Tim Cook, who has led Apple since 2011, spoke with NPR's Steve Inskeep in a wide-ranging interview on Monday as the company kicked off its annual Worldwide Developers Conference.

The contradictions of the Israeli-Palestinian conflict are always on display, but rarely as starkly as this week, when the United States opened its embassy in Jerusalem and the militant group Hamas and others planned a protest at the same time that turned deadly.

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As the U.S. Embassy to Israel officially moves from Tel Aviv to Jerusalem on Monday, "I think the move is going to permit the parties to focus on issues that are, first of all, important. And second of all, solvable," U.S. Ambassador to Israel David Friedman tells NPR's Morning Edition. "What the president did when he made this decision was to remove from the Palestinians the right to veto the recognition by the United States and other countries of Jerusalem as the capital of Israel."

The Trump administration is making plans to "prod" and "cajole" U.S. allies to stop doing business with Iran, a senior State Department official told NPR on Wednesday.

Andrew Peek, who oversees State Department affairs relating to Iran, spoke the morning after President Trump announced that he was withdrawing the United States from its 2015 agreement with Iran limiting its nuclear program and that he was reviving sanctions on Iran.

Patrick Shanahan is sitting in his sparse Pentagon office. The only picture is a framed portrait of his father, a Vietnam War veteran who was awarded a Bronze Star. Now it's up to his son — the No. 2 defense official — to juggle both current and future wars.

And that means he works six or seven days a week. Both Shanahan and his boss, Defense Secretary Jim Mattis, come from Washington state and have a good-natured rivalry about who gets to work the earliest, often before the sun rises.

When Iranian Foreign Minister Mohammad Javad Zarif walked into a roomful of reporters in New York on Saturday, he remarked on how his U.S. visit was going.

"Good," he said. "Not as good as the guy who spent $250 million on the trip."

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Facebook has been under fire in recent weeks after it was revealed that Cambridge Analytica gained access to millions of users' data while working for President Trump's 2016 campaign. Facebook founder and CEO Mark Zuckerberg is expected to testify before Congress early next week.

In an interview Thursday, Sheryl Sandberg, the social network's chief operating officer tells NPR's Steve Inskeep about the company's missteps, and what it's doing to correct them, and the information being provided to affected users.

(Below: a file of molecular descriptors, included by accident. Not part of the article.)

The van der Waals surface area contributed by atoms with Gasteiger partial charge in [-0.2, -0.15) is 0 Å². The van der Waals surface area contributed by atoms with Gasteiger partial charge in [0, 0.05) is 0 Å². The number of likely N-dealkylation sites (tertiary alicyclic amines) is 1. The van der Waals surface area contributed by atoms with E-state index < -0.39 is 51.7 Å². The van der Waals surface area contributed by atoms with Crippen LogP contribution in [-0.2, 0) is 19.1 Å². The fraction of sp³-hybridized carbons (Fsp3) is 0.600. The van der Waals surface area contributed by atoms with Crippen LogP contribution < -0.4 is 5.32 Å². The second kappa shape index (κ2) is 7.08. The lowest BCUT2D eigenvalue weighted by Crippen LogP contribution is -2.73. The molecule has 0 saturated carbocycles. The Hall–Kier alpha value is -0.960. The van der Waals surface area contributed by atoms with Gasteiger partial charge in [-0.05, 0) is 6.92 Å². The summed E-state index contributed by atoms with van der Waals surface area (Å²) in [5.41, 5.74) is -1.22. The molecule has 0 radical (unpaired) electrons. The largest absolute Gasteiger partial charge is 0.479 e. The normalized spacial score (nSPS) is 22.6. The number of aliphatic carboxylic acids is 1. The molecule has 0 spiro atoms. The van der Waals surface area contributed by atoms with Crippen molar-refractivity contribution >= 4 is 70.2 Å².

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As people try to flee the war in Yemen — which U.N. agencies have labeled the "world's worst humanitarian crisis" — some Yemeni-Americans living in the United States have been able to get family members out of Yemen and to temporary safety in countries in East Africa. But the next step, to the U.S., is blocked.

About 10 years ago, a recent college graduate named Francisco Cantú told his mother what seemed like good news: He got a job.

"I think she was terrified when I decided to join the Border Patrol," he says. "And I think she was also confused about why I was doing this."

Cantú had studied the border in school, but he wanted to understand it more deeply. He attended the Border Patrol Academy and emerged equipped to patrol the Arizona wilderness.

Update on Feb. 1: The American Red Cross' general counsel and chief international officer, David Meltzer, has resigned since the publication of this story. In Meltzer's letter of resignation on Jan. 31, he said, "the language I used at that time in association with Mr. Anderson's departure was inappropriate." The Red Cross could not be reached for comment on Meltzer's resignation, but in a Jan. 25 statement, the charity acknowledged that its "subsequent actions fell short" after Anderson's resignation.

The new film Hostiles tells the story of a U.S. Army captain in the Old West circa 1892. He's spent decades fighting Native Americans and seeing his friends killed, and he's ordered to commit an act of humanitarian relief. The bitter veteran, played by Christian Bale, is tasked with escorting an old Cheyenne chief, played by Wes Studi, back to his home valley to die.

In the film, Studi only speaks a few words of English. His character's most powerful moments come when he conveys meaning with a gesture or expression.